Chile bishop at heart of crisis to skip pope's anti-abuse summit

Chile bishop at heart of crisis to skip pope’s anti-abuse summit

Chile bishop at heart of crisis to skip pope’s anti-abuse summit

Member of Chile's bishops' conference Luis Fernando Ramos Perez meets reporters at the Vatican, Friday, May 18, 2018. (Credit: AP Photo/Andrew Medichini.)

Bishop Santiago Silva, the president of Chile's bishops' conference who's been subpoenaed on charges of cover-up of clerical sex abuse, has decided to skip a February summit on the crisis called by Pope Francis.

ROSARIO, Argentina – Despite being at the heart of a clerical sexual abuse crisis rocking the Catholic Church in Chile, the president of the bishops’ conference, Santiago Silva, who’s been subpoenaed on charges of cover-up, has decided to skip a Feb. 21-24 Vatican summit to address the issue and send the conference’s secretary instead.

Silva is one of the eight Chilean bishops who’ve been called in by the prosecutor’s office, but one of the few in this group who’s still heading a diocese. Most of those bishops have been removed by Pope Francis since May, when all the bishops of Chile submitted their resignations.

Also among those being investigated by civil authorities, but who remains as the head of a diocese, is Cardinal Ricardo Ezzati of Santiago. The pontiff is expected to accept his resignation in upcoming months.

Sources have told Crux that a possible replacement has been identified, but seeing how complex the situation is, Francis wants to make sure the man tasked with leading a church that’s been rocked by scandal for almost a decade is the right person.

The critical situation of the Church in Chile, together with the scandals that arose in the United States over the summer, including the case of former cardinal Theodore McCarrick, who’s been credibly accused of abusing both minors and seminarians, and the findings of the Pennsylvania report, is what led Francis to summon all the heads of bishops’ conferences and Eastern churches in communion with Rome to the Vatican for a three-day meeting in February.

Abuse survivors in Chile had asked for Silva not to attend the meeting in representation of Chile, but at least some aren’t satisfied with the man tasked with replacing him, Fernando Ramos.

Silva testified last October. In November, when the bishops had their plenary assembly, he offered his resignation as president of the conference, but the rest of the prelates decided not to accept it.

At that point, it had also been decided that Silva would attend the February meeting and according to what several sources in Chile told Crux, the idea of at least a group of the bishops traveling to Rome to express their frustrations about the way the pope has dealt with the crisis was floated, as they believe he treated them “unfairly.”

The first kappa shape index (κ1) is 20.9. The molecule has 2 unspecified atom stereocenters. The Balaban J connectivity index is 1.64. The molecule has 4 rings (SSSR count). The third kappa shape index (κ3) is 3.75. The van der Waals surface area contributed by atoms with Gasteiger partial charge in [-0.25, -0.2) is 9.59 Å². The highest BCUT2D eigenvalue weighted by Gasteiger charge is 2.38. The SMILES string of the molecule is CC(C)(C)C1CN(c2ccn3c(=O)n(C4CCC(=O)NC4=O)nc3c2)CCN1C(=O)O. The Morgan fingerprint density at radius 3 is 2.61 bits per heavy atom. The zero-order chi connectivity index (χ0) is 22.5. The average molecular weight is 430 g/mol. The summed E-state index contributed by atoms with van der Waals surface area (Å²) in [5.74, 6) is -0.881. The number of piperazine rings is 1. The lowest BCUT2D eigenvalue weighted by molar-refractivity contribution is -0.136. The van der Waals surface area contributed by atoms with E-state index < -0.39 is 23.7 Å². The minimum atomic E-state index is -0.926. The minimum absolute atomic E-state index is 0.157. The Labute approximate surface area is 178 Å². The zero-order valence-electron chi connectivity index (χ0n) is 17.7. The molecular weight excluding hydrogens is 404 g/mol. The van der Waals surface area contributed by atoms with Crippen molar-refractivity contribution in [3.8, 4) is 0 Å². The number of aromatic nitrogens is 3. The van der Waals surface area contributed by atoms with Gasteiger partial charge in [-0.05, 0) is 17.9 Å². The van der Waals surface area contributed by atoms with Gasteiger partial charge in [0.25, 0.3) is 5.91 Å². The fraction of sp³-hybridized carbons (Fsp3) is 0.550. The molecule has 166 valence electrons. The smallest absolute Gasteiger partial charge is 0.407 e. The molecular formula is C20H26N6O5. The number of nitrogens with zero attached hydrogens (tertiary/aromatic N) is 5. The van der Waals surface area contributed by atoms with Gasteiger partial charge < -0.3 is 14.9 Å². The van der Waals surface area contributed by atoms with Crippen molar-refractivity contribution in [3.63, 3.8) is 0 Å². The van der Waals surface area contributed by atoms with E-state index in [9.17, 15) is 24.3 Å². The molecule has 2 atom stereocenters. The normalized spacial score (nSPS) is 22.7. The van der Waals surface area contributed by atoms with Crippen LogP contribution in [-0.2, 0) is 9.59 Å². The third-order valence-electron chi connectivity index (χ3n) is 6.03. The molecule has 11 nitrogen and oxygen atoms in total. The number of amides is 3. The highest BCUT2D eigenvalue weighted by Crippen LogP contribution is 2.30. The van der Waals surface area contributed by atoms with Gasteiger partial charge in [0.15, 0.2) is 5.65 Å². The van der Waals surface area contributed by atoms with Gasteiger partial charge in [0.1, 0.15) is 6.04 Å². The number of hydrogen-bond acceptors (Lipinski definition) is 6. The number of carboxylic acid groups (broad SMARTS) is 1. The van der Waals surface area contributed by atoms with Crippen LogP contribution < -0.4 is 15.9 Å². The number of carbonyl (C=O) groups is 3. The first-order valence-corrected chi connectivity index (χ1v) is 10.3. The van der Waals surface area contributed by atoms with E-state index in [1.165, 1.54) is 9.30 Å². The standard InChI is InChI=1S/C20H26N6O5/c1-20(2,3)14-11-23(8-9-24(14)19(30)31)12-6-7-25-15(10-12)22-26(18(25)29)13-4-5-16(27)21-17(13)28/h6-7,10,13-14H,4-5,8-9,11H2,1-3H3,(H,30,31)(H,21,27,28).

Speaking with Chilean newspaper La Tercera, Ramos said it was Silva who asked him to go to Rome in February because the meeting is “an important encounter called for by the Holy Father,” and Silva’s decision is an attempt to avoid that “the focus is placed on another kind of analysis or commentary that can be tied to the figure of the president.”

Ramos was one of the two bishops chosen to speak with the press last May, when the bishops were summoned to Rome by Francis for a two-day meeting.

Though canonically speaking a pope has three months to accept an episcopal resignation before it becomes invalid, the fact that Francis accepted two in September suggests that the resignations were “pastoral” in tone and not constraining the pope to a specific time frame.

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Juan Carlos Cruz, a survivor who was abused by former priest Fernando Karadima – who was defrocked this year, after being sentenced to a life of penitence and prayer in 2011 – took to Twitter to express his discontent with the selection of Ramos.

“Bishop Ramos, who treats the pope as someone who doesn’t understand because, according to Ramos, the pope is ‘Argentinian,’ a bishop who angrily goes with others in secret and [is quick] to challenge the pope because ‘the pope treated us badly.’ Hypocrite!”

Cruz is one of the three survivors of Karadima who were received by Francis earlier this year, after the pontiff ignored them for years when they said that Bishop Juan Barros, whom the pontiff appointed to a small diocese, had covered up for their abuser.

On Thursday, Cruz and survivor José Andrés Murillo, who also met with the pope, testified in the city of Rancagua against Ezzati and Cardinal Francisco Javier Errazuriz, emeritus of Santiago, who’s also been identified by victims as guilty of cover-up.

“We spoke about many cases, but mainly about a pattern of cover-up, which is literally a criminal organization headed by Errazuriz, Ezzati and several others,” Cruz said after giving witness.

According to him, the evidence that the investigation has collected is so much that “I wouldn’t be surprised that some believed to be innocent pigeons end up in jail, and I’m glad.”

Murillo agreed, saying there’s a “pattern of conduct repeated each time, and that shows cover-up.”

“The contradiction and the lying have been exposed,” he added.

Cruz had words of praise for Francis, saying that even though he’d like to see a prompter response, “I’m glad for what he’s doing, that he continues to do,” and that he’s “without a doubt removed true criminals.”

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